Valerie Okleshen's weight-loss journey started like so many other women.
Growing up in Flossmoor, she had been an "average, normal weight," although she didn't consider herself very athletic. In high school and college, she was about a size 8/10. But, after college, she started working a full-time desk job. The Palatine resident was in a happy relationship and she and her then-boyfriend (now husband) often ate out at favorite restaurants.
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"It's what happens to so many women. You hit 24, you get a typical desk job, you find a man and going out to eat is one of your favorite things to do," she said. "And I just started packing on the weight."
Before she knew it, she was carrying just over 200 pounds on her 5'7" frame.
When she was 28, she and her husband, Brian Matokar, who also had gained weight, decided to make some healthy changes.
The story of her journey, which resulted in a 70-pound weight loss, is captured in her self-published book, "Two Hundred to Grapes." Okleshen will be speaking about her story at 6:30 p.m. Wednesday, May 21, at Midtown Athletic Club, 1760 N. Hicks Road in Palatine.
The first step, she says, was eating at home.
"At first, it didn't matter what it was, as long as we ate it at home. Then it grew from there. We started firing up the grill. Then, let's try fish," she says. "Then the same thing for lunch at work. I used to pick up fast food every day. Now I bring all my food."
The book is about the progression of changing habits in a way that made it permanent, she says.
Her best tips for those starting out: think slow and steady; set reasonable expectations; forgive yourself and keep trying.
"I had bad days. For me, it was one meal at a time. If you have a bad meal, get over it. Don't let it stop you from trying again the next meal," she said.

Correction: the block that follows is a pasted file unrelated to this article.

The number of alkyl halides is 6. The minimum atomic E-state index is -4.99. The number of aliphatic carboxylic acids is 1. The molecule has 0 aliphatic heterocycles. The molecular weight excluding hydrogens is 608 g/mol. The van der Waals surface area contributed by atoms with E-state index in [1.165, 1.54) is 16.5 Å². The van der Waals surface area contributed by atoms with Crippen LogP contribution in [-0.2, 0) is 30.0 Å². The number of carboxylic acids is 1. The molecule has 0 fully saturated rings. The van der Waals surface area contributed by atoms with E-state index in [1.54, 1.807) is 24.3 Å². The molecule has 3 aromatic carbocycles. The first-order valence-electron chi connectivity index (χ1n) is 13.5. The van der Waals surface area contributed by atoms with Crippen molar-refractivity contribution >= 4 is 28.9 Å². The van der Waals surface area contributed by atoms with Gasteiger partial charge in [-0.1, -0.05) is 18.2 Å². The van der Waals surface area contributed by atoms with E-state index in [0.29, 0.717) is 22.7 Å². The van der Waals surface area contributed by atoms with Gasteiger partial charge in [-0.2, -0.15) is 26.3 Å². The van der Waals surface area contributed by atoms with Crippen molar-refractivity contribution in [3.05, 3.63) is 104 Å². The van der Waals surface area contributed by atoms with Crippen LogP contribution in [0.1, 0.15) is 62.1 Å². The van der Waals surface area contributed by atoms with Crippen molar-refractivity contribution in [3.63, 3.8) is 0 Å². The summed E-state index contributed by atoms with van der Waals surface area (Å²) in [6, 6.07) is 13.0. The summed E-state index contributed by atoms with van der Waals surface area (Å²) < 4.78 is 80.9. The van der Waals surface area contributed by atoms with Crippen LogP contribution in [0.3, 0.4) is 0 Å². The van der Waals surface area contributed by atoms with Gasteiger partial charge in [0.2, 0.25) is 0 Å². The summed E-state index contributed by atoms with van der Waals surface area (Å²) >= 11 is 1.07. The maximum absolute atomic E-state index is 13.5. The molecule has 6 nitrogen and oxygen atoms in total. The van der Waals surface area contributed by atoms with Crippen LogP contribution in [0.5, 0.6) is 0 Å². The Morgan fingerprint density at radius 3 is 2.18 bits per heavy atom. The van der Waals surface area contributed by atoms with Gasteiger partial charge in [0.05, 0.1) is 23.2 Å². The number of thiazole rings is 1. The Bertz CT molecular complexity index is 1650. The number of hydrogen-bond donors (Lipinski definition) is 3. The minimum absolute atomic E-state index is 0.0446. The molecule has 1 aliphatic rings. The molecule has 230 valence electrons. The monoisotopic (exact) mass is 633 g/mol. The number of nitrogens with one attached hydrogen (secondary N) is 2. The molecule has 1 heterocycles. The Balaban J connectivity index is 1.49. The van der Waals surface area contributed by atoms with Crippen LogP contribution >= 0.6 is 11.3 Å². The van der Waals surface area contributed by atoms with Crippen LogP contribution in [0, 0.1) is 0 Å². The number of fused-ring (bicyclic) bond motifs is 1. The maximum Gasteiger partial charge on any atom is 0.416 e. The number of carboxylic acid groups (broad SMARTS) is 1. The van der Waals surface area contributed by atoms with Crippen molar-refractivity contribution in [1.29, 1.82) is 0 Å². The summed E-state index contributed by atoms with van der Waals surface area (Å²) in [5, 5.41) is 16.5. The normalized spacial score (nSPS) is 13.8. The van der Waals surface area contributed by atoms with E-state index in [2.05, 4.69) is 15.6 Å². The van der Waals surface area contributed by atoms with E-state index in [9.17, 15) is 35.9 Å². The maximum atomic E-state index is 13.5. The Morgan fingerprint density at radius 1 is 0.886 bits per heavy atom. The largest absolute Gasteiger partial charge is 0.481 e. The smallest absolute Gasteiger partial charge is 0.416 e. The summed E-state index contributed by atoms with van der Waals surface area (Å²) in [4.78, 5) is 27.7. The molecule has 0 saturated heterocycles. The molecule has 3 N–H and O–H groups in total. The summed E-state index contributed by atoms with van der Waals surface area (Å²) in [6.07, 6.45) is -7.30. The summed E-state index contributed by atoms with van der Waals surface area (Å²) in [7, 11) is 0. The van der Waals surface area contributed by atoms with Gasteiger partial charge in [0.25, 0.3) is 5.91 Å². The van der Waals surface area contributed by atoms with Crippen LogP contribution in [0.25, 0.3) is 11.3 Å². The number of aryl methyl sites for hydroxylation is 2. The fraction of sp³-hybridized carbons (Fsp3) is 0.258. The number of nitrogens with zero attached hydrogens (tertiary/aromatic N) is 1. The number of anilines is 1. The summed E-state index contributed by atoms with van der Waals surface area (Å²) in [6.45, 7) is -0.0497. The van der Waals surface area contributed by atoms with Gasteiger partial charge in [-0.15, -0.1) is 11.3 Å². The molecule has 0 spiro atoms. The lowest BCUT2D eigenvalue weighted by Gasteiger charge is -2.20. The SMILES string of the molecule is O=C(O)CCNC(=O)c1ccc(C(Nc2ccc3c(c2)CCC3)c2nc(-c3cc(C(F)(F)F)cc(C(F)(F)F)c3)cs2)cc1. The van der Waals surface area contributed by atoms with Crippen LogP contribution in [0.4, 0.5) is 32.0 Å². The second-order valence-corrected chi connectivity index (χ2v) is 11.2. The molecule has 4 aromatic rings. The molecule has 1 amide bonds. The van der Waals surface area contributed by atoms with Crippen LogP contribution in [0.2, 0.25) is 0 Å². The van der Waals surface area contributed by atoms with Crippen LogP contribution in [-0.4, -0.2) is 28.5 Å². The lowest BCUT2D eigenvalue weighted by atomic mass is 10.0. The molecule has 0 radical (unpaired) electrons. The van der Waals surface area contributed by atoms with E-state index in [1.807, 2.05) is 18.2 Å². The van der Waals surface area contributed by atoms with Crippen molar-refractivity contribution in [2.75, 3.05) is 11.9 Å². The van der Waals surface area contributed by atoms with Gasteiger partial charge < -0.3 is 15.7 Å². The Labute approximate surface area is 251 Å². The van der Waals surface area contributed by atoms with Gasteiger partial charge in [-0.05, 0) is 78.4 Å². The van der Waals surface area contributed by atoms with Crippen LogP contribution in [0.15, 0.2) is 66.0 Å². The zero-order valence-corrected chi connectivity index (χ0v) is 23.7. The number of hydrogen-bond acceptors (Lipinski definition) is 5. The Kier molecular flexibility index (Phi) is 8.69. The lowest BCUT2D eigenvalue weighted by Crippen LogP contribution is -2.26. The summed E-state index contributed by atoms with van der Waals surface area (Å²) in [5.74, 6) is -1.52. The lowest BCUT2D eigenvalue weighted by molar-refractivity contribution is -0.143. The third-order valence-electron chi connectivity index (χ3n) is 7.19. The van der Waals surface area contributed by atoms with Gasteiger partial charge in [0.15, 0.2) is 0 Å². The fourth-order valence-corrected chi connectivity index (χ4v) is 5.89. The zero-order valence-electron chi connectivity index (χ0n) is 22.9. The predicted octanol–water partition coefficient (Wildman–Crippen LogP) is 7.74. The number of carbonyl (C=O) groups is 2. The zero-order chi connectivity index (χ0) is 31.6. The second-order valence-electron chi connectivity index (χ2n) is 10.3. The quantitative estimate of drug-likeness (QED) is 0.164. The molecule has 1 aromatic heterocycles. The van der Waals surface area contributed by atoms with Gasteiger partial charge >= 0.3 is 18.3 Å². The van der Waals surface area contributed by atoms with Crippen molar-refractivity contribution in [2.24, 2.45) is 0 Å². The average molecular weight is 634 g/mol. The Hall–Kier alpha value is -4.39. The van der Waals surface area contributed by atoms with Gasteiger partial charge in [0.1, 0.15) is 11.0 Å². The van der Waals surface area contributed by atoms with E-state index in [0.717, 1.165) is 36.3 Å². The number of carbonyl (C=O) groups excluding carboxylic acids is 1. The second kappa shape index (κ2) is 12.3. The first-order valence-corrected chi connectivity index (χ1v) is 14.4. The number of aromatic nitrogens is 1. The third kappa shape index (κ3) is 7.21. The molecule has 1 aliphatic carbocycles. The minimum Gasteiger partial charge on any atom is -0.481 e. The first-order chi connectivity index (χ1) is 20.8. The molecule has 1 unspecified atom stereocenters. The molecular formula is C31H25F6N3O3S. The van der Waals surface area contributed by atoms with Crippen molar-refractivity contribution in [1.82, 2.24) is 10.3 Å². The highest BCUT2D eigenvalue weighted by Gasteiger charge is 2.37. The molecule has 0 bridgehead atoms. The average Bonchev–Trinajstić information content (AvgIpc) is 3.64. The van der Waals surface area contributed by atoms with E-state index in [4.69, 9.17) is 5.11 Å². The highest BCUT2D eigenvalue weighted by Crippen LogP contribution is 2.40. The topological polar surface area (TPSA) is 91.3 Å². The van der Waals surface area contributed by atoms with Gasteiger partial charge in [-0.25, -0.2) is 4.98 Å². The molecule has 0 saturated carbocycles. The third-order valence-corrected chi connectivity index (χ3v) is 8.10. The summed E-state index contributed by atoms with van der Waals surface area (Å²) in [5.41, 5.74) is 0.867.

The book is also about fears.
"There's so much stuff I was so afraid of, like coming to the gym," she says. "But I eventually came and realized that no one is watching me; that none of this is as hard as I thought. The machines aren't that scary. Literally, you get on and there's a green button you hit to start it."
Okleshen, now 34, has maintained her weight-loss for three years. But, she says, the journey continues. She still struggles with snacking.
"The snacking at night kills me," she confesses. "It's always a struggle."
After her weight loss, Okleshen says she was constantly being asked how she did it. From co-workers, to acquaintances on the train, everyone seemed to want to know her "secret." So, she decided to write a book, and she hopes her story will inspire others to start their own journey to a healthier lifestyle.
"When people who are dealing with struggles or problems hear the stories from people who have done it, it helps them. And maybe if I'm open and honest and vulnerable, it might help them," she says.
"I'd like it (the book) to help women. I had one woman already email telling me it had inspired her. That was such a happy day for me. Being of service to others is the most important thing I can do."
Okleshen's presentation at Midtown is free and open to the public, but registration is required by calling (847) 991-4646.
A free preview of "Two Hundred to Grapes" is available at Amazon.com/Kindle store. It is also available on http://www.lulu.com/ for iPads, Nooks, iPhones, etc. The book costs $3.97.